By Franklin Abbott

Atlanta artist Mike Goettee is in love with the American Southwest, so much so that he is being honored with a show – Technicolor Coyote – at the Booth Western Art Museum in Cartersville that runs through March 13. It would make for a good road trip “outside the loop.”

Goettee’s paintings are part of the Booth’s permanent collection. His work also hangs in the Columbus Museum of Art, the Hyatt Regency Hotel in Cologne, Germany and in many private collections. He paints at his home studio in Avondale Estates where he is active in the Avondale Arts Alliance and hosts monthly “Artists Coffee.” INtown talked with Goettee about his inspiration and how he works. He also shares several pieces that will be in the show.

How did you become inspired by the landscape and culture of the American Southwest?
I was a huge fan of TV westerns growing up. I watched them until they disappeared after I went off to college. There was no other western anything on my wavelength until an artist friend here in Atlanta saw a show I was in at Stanley and Schenck Gallery at Peachtree Center in the ’80s. She said that I just had to go to Santa Fe because it would “change my mind about color.” That was both baffling and extremely intriguing. In 1995, I went. Within the first 30 minutes in the rental car, I saw sky the color of which I’d never seen in my life. Mid-day and it was nearly dark cobalt blue, with perfectly spaced pom-poms of little clouds. Surreal, actually. For the rest of the week the sky show every day, especially at sunset, had me thinking, “well this is just RIDICULOUS! Nobody’s going to believe this if I paint it. The first painting I did when I returned was a large landscape, my first landscape ever, but not my last. It sold so fast, I never got a picture of it. The most important thing was that I was out there where my imagination had been as a child and teen in the ’50s and ’60s, with our country’s version of nights in shining armor, who were in buckskin instead. The romance of the cowboy came to life again for me. That plus seeing all of it with an adult’s appreciation for not only the romanticized roots of that culture, but also of the hispanic and native cultures. A stroll down Santa Fe’s gallery-lined Canyon road for a day and a half, almost left me speechless. What other artists had done with all of that was beyond my experience and with so much rich variety that I knew I’d never be the same.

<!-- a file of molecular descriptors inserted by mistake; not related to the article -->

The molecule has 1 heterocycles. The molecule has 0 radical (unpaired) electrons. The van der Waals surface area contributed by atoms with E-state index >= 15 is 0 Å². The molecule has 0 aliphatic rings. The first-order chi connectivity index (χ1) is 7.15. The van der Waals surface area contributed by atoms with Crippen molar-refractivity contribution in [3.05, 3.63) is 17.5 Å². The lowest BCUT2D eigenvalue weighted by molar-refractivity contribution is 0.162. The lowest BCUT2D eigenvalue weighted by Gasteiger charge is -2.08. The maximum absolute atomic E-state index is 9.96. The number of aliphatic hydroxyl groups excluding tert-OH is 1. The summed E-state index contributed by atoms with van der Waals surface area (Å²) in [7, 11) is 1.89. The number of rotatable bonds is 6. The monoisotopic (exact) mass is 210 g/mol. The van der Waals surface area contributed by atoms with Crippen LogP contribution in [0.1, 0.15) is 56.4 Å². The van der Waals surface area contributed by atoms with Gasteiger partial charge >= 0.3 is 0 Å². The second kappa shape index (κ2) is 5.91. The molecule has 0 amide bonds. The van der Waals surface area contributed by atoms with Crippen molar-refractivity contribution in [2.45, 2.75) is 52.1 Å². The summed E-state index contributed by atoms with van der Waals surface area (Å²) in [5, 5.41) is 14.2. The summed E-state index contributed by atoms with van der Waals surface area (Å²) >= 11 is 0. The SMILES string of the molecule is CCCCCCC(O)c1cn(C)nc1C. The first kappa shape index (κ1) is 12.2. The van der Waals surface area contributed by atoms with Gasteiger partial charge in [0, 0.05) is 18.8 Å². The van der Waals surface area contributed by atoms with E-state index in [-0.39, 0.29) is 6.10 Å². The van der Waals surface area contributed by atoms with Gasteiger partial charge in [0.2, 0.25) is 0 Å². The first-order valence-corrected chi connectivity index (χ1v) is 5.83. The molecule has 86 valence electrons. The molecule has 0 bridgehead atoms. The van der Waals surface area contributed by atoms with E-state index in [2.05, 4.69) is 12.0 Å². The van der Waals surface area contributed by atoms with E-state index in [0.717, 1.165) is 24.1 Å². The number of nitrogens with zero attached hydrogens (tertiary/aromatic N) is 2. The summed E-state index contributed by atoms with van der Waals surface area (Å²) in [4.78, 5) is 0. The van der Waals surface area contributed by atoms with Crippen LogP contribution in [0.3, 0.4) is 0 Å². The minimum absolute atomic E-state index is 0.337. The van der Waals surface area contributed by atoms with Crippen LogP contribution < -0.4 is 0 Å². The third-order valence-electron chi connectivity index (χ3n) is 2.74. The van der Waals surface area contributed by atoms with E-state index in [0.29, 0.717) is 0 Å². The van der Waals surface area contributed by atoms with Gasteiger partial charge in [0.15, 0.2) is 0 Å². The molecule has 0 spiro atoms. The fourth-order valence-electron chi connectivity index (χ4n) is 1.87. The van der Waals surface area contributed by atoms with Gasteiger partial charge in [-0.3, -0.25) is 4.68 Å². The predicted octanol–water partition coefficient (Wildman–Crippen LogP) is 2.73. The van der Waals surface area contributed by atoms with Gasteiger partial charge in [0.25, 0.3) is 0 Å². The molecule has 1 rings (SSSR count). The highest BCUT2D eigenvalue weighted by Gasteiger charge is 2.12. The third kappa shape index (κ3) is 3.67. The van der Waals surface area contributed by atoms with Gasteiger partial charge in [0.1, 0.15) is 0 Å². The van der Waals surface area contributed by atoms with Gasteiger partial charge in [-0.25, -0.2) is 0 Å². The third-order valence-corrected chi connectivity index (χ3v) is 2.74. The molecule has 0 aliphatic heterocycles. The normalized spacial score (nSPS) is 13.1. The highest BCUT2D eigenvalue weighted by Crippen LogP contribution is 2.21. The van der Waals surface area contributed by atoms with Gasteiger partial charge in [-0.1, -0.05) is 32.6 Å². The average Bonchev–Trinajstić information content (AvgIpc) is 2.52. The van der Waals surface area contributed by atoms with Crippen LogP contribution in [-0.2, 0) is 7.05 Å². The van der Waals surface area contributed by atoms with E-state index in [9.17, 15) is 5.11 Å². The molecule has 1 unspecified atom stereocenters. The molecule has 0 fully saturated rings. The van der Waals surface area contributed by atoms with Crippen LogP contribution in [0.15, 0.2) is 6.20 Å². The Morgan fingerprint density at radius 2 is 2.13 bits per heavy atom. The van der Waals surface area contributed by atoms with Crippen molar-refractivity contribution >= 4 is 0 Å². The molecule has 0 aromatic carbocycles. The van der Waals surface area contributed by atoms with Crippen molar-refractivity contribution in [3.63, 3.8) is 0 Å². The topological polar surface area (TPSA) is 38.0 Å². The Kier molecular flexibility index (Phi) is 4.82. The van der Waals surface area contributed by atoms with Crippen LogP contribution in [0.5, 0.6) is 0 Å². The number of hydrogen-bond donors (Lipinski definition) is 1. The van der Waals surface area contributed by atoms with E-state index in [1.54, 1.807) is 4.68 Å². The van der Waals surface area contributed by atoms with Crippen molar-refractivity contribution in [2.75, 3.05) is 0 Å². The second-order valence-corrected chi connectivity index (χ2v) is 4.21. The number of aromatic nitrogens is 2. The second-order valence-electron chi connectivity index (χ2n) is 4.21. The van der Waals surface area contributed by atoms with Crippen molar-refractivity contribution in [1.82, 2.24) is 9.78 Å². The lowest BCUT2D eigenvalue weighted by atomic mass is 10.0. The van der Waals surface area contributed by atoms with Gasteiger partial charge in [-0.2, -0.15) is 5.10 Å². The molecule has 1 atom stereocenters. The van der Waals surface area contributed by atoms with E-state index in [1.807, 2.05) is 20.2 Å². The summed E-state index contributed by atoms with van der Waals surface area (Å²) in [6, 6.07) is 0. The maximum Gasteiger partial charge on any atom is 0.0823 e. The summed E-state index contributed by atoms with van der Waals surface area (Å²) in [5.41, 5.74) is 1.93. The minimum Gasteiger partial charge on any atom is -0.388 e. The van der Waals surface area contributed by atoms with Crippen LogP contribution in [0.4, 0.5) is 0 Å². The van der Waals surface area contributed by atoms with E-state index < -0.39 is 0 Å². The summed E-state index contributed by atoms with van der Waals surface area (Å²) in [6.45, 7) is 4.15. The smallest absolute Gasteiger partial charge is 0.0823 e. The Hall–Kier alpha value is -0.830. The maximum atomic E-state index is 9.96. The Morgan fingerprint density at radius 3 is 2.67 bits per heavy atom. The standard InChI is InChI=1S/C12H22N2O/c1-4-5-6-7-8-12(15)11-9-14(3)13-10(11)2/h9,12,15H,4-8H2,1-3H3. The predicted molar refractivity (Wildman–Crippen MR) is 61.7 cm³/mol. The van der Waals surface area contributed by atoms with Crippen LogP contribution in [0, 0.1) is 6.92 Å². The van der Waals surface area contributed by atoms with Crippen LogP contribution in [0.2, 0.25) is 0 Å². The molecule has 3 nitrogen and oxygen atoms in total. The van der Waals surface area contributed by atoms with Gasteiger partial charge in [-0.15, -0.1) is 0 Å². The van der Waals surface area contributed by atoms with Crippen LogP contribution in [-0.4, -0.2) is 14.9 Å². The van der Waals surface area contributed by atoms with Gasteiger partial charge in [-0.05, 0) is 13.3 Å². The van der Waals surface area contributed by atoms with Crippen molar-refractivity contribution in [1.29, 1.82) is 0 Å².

Tell us about your creative process, how do ideas for paintings come to you?
I had to think about this a couple of years ago when I was asked to give a talk about that very subject to the Artists Guild of Northwest Georgia. I told them that, as a young boy, I had the coolest junk drawer, full of things I’d found and saved that I could make stuff out of. I realized that over my whole life, my brain has become a “junk drawer” of experiences and memories of things that I noted as useful down the road. A friend once told me in an unoffensive way that only a friend can do, that I was “A walking encyclopedia of useless information.” I considered it a compliment because this brain is a deep well, treasure chest, junk drawer of usable art supplies. Now my real junk drawer is all in labeled, clear plastic boxes on bookshelves in my studio. It includes such labels as “rusty things,” if that helps describe it. Every thing from feathers and horse tail to doll house parts to make my equivalent of western “retablos” or altar panels, like in “Red Rocks Romance.” Those are Victorian dollhouse porch columns and corbels.

?Tell us about some of the works in the show.?
Jeff Donaldson named the show and took his clue from my Acme Rocket Skate Boot, named “Coyote.” (What would Acme products have really looked like if we could order them like Wile E. Coyote?) I’d always described my early retirement as “jumping off a cliff.” I decided the Wile E. just aimed too low while chasing that scrawny bird of a Roadrunner. I aimed higher and flew. Perfect to hang the show with a title that explains my glorious swan dive off of a fine art cliff. My last name, that looks like a cat walked across the keyboard, also rhymes with “Coyote” and Buffalo Bill Cody, so he thought it was the perfect show name. I agreed 100 percent.  The big work, the 6-foot wide “Red Butte With Tourists,” is my take-off and tribute to my favorite Western artist, Maynard Dixon. My favorite painting is his 17-foot wide “Red Butte With Mountain Men.” Executive director Seth Hopkins asked me to create this piece just for the show, because he loves my carved vehicle works from before and also because the Dixon piece is his favorite painting too. I replaced the horsemen with carved wooden vehicles heading west. “Of Gin and Cheap Perfume,” is the most recent in a series of 16 or so dresses, that I called my “Fiesta Dress” series. I painted (on canvas) a picture of a dress, and on that was various landscape parts. It was a hit at a show I was in and two women who missed their chance at purchasing it said “You should do a series.” I’ve sold all but two. This was from a story I heard told at the museum about a “fine ladies” boarding house in an old western town. It caught fire and the sheriff, mayor fire chief and other important mail figures were seen running out of the flames in their drawers, “smelling of gin and cheap perfume.” All I needed was to hear that phrase and a new dress was born.

Collin Kelley

Collin Kelley has been the editor of Atlanta Intown for two decades and has been a journalist and freelance writer for 35 years. He’s also an award-winning poet and novelist.